Tuesday, March 27, 2012

Biking Amsterdam

I guess we had to do it - we had to rent bikes! We spent about 3 hours touring around the city, through some spectacular parks where we stopped to see storks and herons nesting. Fortunately we started in the morning before things got too crazy busy and by then we felt pretty comfortable ringing our bells at people in our way. Bikes RULE in this city so it was quite easy to get around although I'm not ready to do it in heels and while texting yet (very common here).

Yesterday we enjoyed the Van Gogh museum (I'd recommend it) and took the train to Keukenhof to see the tulip gardens. Their peak is probably a few weeks away but it was still quite impressive. Probably 1000s of varieties plus hundreds of different orchids.

Does this one remind you of me?
Another train trip on Sunday took us to the historic village of Zaanse Schans complete with working windmills, cheese shop and clog factory - perfect tourist stop. Very picturesque though.

Also on Sunday we had a great canal boat trip with captain Peter who definitely didn't stick to the recommended commentary. It was fun and he didn't seem too concerned whether or not his information, dates and facts were accurate.

Home tomorrow - thanks Mike for being a great travelling companion. And your sense of direction has been invaluable. One day I'll learn to follow a map!

Saturday, March 24, 2012

And then there's Amsterdam

One day in the depths of poverty (Khayelitsha) and the next to the overwhelming onslaught of Amsterdam. Talk about contrast! Yes I've heard about the number of bicycles in Amsterdam but I could never have imagined the reality of it. Apparently twice as many bikes as people!

This view is just steps from our B and B. I think we lucked out with the weather too.
Breakfast with a group of ladies from Wales/England and a couple from Rome.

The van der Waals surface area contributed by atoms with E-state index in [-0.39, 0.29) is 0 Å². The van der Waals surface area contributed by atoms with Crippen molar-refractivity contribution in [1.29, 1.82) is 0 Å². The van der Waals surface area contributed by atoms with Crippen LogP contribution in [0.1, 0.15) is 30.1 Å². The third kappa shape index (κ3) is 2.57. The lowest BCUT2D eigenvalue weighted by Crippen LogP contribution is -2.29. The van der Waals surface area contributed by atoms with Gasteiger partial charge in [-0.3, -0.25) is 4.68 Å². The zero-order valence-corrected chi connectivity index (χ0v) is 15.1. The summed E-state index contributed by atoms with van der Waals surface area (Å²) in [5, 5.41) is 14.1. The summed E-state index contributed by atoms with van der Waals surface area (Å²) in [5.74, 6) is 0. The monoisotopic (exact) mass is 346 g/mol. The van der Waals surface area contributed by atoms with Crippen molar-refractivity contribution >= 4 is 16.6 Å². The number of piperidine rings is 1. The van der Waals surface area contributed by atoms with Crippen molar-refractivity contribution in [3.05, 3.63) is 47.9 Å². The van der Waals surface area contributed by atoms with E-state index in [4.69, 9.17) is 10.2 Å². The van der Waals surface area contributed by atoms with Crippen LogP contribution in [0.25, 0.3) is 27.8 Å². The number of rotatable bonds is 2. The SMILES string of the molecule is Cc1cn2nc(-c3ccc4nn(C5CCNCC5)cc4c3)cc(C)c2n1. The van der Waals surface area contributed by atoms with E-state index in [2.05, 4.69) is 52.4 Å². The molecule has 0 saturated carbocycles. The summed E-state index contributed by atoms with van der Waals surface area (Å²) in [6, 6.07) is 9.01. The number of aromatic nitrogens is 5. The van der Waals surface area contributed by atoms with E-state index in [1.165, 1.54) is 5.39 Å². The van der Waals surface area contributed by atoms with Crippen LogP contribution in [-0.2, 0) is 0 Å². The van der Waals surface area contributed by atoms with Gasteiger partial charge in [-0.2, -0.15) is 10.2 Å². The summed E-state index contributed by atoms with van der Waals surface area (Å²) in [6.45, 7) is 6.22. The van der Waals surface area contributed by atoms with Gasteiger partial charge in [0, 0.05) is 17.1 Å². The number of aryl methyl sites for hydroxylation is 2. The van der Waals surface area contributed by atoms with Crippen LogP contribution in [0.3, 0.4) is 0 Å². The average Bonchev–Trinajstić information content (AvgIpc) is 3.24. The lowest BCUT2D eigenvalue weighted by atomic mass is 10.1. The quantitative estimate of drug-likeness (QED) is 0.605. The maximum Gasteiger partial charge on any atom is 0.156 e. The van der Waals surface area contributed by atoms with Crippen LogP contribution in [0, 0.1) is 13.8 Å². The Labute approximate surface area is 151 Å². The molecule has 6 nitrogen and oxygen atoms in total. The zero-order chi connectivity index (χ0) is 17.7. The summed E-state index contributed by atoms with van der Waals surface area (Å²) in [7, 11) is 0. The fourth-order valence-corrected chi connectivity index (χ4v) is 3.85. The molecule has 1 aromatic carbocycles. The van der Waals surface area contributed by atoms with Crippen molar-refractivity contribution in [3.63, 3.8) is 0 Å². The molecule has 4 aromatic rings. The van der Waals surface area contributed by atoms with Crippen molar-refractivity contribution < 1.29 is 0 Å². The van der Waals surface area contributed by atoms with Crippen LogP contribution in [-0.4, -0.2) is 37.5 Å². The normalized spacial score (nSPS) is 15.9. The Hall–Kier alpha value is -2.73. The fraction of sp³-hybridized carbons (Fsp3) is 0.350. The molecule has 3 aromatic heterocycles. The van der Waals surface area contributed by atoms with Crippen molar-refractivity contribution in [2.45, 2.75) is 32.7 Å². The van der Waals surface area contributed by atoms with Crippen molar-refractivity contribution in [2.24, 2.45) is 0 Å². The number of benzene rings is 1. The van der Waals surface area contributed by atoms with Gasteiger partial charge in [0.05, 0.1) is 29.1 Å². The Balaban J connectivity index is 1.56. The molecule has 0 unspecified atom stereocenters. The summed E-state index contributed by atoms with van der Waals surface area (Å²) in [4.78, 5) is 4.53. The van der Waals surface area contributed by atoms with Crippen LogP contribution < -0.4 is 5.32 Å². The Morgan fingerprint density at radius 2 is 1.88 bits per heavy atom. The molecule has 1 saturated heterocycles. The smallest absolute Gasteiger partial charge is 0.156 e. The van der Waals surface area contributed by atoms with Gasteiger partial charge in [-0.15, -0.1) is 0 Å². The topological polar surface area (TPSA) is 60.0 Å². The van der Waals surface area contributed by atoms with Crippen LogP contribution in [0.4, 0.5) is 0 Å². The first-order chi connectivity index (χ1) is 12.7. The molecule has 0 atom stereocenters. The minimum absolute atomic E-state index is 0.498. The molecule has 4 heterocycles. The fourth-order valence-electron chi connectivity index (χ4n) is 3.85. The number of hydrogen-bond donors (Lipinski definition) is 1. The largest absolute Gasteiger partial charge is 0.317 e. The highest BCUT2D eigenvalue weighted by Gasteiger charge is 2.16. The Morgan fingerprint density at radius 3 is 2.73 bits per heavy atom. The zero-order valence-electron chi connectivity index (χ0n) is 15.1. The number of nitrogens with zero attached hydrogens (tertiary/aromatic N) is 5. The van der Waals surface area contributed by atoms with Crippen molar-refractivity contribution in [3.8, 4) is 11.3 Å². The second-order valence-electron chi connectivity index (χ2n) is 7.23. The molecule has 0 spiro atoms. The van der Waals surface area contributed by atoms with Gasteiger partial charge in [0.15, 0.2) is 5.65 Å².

Today (Saturday) we visited several markets - farmers markets, the flower market, and flea markets. We scored some fish cakes, pita bread and baba ganoush for lunch and some beet ravioli with shitake mushrooms and sun dried tomatoes with fresh parmesan for dinner. We managed to resist the squid (could be octopus).
This footwear speaks for itself.

"Poverty Porn"

That's a term given to the exploitation of the poor and since this was my 2nd township tour in 2 visits to South Africa I'm wondering if perhaps I'm guilty of it. Khayelitsha is home to about 2 million people in Cape Town, most of whom live without running water and the electricity is questionable at best. We arranged a tour with Nomvuyo run by Jenny, who, although white, has been working to make a difference in Khayelitsha. Although it was called a tour, it was more like a community walk-about. We started by visiting the home of her 'adopted' mother and brother. Her 'brother' accompanied us on the tour, I think he acts as a sort of protector. There was nothing that spoke of danger on our tour, but we had seen the pictures in the news, from 2 days prior, of some vigilante justice - 2 criminals, who had been stealing from the residents, had been beaten and set on fire.